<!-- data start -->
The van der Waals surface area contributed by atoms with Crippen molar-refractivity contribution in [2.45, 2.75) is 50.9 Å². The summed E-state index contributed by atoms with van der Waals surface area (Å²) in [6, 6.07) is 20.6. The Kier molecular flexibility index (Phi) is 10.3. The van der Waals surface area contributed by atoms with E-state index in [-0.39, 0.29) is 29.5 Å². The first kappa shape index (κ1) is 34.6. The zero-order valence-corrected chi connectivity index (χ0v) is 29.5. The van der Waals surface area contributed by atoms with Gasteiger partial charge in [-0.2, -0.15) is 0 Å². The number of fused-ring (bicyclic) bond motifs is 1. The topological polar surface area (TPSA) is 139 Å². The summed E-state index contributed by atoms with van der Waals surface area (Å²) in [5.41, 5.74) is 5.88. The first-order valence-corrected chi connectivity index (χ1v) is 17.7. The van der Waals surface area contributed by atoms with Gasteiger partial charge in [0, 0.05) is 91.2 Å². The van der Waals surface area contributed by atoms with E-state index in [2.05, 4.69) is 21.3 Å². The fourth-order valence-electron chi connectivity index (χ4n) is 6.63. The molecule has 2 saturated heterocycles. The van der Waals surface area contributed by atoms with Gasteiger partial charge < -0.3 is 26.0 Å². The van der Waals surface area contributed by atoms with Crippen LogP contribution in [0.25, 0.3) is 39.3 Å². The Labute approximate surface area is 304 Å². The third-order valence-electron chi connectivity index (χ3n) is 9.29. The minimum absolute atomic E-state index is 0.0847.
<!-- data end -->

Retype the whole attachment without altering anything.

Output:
The van der Waals surface area contributed by atoms with Crippen molar-refractivity contribution in [2.45, 2.75) is 50.9 Å². The summed E-state index contributed by atoms with van der Waals surface area (Å²) in [6, 6.07) is 20.6. The Kier molecular flexibility index (Phi) is 10.3. The van der Waals surface area contributed by atoms with E-state index in [-0.39, 0.29) is 29.5 Å². The first kappa shape index (κ1) is 34.6. The zero-order valence-corrected chi connectivity index (χ0v) is 29.5. The van der Waals surface area contributed by atoms with Gasteiger partial charge in [-0.2, -0.15) is 0 Å². The number of fused-ring (bicyclic) bond motifs is 1. The topological polar surface area (TPSA) is 139 Å². The summed E-state index contributed by atoms with van der Waals surface area (Å²) in [5.41, 5.74) is 5.88. The first-order valence-corrected chi connectivity index (χ1v) is 17.7. The van der Waals surface area contributed by atoms with Gasteiger partial charge in [0, 0.05) is 91.2 Å². The van der Waals surface area contributed by atoms with E-state index in [2.05, 4.69) is 21.3 Å². The fourth-order valence-electron chi connectivity index (χ4n) is 6.63. The molecule has 2 saturated heterocycles. The van der Waals surface area contributed by atoms with Gasteiger partial charge < -0.3 is 26.0 Å². The van der Waals surface area contributed by atoms with Crippen LogP contribution in [0.25, 0.3) is 39.3 Å². The Labute approximate surface area is 304 Å². The third-order valence-electron chi connectivity index (χ3n) is 9.29. The minimum absolute atomic E-state index is 0.0847.